“The Prince is Giving a Ball”: Royal Blue (single dress upgrade)

If  you’ve been following my ball gown creation endeavors, you know that most of the gowns I have made have been a combination of two or three different dresses.  This project was a little different in that I only used one dress plus some additional fabric.

The dress I found was a royal blue, very full skirted dress with a handkerchief styled skirt.

I am showing it over a hoop.  It is for someone who is smaller than my dress form, so the top will remain open during the upcycle.  The dress has some age on it.  It is a lightweight slightly ribbed fabric of some sort of polyester.  The dress has a side zip and had been previously altered (not well), so possibly had been used as a costume (white thread, what can I say?).

I needed the bodice to be a bit larger, so I took the tuck out and found this:

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I really would like to have seen how this looked when it was worn.  To remove a large piece of fabric, on one side of the bodice . . how did that pull the sides?  Maybe it worked because it was strapless dress?

At any rate . . obviously I needed some extra fabric.  Fortunately, the dress had some self-fabric bows on the skirt.

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I cut one off and appliqued a piece of it over the hole.  I just left the top edge level with the ruffle and from a distance it just blends in and you don’t even notice it is not actually ruffled in that spot.

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I wanted to add a lower skirt. The dress had several layers of tulle underneath, and a lining.  I thought it might work to sew a ruffle on to the lining.  I had a bolt of blue satin left from costumes I made for “Legally Blonde”.  It wasn’t the exact same blue, and I really wanted the handkerchief hem to show and had the idea to mix it with organza.  I had previously ordered some hemmed organza from TulleShop (the same place the satin had come from).  It comes in a package 58″ wide, 10 yards, hemmed for $4.50 + s/h.

organza table runner

I roughly wrapped a tape measure around the level of the skirt where I wanted to sew the ruffle on.  It was 90″ in circumference.  I thought a nice ruffle is double the distance, so 90″ is about 3 yards, so double would be about 6 yards, so I just used the 10 yard piece.

I cut a 5 yard piece of the blue satin, and cut it in half lengthwise, that way I had the selvage on each side to use as the bottom and I didn’t have to hem the skirt.  I stitched the two pieces into one long strip. I folded the organza in half and pinned it to hold in place.  Initially I sat down to sew it without pinning, but, there was no good crease in place where I needed the fold, so I knew it would shift, especially with all of the weight hanging off the table.  While it seemed overkill to fold and pin all 10 yards, I knew it would be worth it in the end.  Once pinned, I basted the organza to the satin strip.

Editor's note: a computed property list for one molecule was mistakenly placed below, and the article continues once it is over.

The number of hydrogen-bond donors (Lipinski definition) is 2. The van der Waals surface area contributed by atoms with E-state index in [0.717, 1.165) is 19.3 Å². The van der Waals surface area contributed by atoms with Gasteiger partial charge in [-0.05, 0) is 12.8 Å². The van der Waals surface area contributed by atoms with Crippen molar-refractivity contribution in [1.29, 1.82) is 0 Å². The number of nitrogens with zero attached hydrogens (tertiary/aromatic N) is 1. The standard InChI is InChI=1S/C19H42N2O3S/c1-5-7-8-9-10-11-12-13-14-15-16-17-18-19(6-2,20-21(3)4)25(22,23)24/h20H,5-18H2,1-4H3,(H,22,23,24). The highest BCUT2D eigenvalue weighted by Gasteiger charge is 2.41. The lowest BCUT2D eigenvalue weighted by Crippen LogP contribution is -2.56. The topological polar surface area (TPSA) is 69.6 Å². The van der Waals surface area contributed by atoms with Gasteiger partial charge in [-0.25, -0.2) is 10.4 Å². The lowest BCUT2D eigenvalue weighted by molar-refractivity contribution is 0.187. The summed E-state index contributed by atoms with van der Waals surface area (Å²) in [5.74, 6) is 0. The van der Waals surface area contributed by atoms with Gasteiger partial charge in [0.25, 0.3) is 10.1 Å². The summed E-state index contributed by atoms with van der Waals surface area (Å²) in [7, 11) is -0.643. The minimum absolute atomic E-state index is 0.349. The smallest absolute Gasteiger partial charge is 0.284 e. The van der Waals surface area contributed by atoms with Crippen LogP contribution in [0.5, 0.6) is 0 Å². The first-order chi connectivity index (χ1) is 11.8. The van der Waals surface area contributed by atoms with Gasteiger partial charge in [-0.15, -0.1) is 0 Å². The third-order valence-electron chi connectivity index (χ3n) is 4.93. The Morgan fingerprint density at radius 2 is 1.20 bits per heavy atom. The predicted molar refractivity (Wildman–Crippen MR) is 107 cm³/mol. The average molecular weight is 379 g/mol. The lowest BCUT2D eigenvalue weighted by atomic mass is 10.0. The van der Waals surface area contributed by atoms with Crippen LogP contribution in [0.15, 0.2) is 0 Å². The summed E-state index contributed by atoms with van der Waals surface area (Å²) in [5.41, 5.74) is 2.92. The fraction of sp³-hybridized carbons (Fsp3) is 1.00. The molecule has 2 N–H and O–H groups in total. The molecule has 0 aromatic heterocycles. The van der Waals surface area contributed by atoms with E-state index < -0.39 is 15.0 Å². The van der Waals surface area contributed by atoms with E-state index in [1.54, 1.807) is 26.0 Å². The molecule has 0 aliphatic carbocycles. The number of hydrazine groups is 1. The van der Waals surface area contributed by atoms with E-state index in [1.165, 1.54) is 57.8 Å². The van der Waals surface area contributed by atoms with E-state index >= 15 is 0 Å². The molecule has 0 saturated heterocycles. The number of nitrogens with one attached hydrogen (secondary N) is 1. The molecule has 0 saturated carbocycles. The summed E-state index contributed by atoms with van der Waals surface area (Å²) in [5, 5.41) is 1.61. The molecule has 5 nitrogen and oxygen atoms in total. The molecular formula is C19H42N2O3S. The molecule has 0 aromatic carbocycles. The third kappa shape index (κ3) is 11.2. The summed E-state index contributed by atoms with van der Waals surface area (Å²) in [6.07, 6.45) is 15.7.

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I decided I would squish gather the ruffle on to the skirt.  I drew a line on the underskirt measuring down from a seam to create a “sewing line” so that the bottom hem would be even.  Then I pinned the ruffle piece on evenly.  If I were going to do this again, I would start by doing some math . .  . if I measured the circumference of the skirt and divided it into, say 6″ segments, and figured out how many of them I had, and then I divided the strip into an equal number of sections I could avoid pinning the whole thing, and just ruffle section-by-section.

Buried in fabric!

buried in fabric!

I took the second bow off the skirt and made straps.

I wanted some sort of embellishment on the dress.  I had a piece of organza left (my 10 yard pieces were a little off).  I had some lace.  I had some of the blue satin.  But I just wasn’t inspired.  Then, I remembered I had ordered an embroidered motif awhile back, just to see what I would get.  These things are pretty cheap, often described as “patches” or “lace”.  This one was a sew on one,  but some say they are iron on.  I think this one cost about $6, but many are in the $2-3 range.  I pinned the motif on, and then sewed it on by machine.  I didn’t do a particularly careful job, just wanted it stuck down.  I may go back with some fabric glue for the little loose parts, or it might be just “good enough”, due to time constraints.  Ideally, I would have hand sewed it on.  I think it also might be fun to add a few hot press jewels in the flowers.

stitched on by machine--not a work of art

And here is the dress:

front with applique

The dress needs a good pressing or steaming.  Looking at it now, I also think it could use some purple bows on the skirt . . . maybe I’ll have to add those 🙂  I didn’t put sleeves on this one, as the straps are fairly wide.  I think  a narrow purple ruffle around the bottom of the skirt would also be pretty.

Cost:  blue dress $4.25, and organza $4.50 (+ s/h).  The satin I had, but, if I had purchased it, it would have been $10/10 yards (+ s/h, so $5, and the motif was $6.

Time:  about 3 hours

front

 

 

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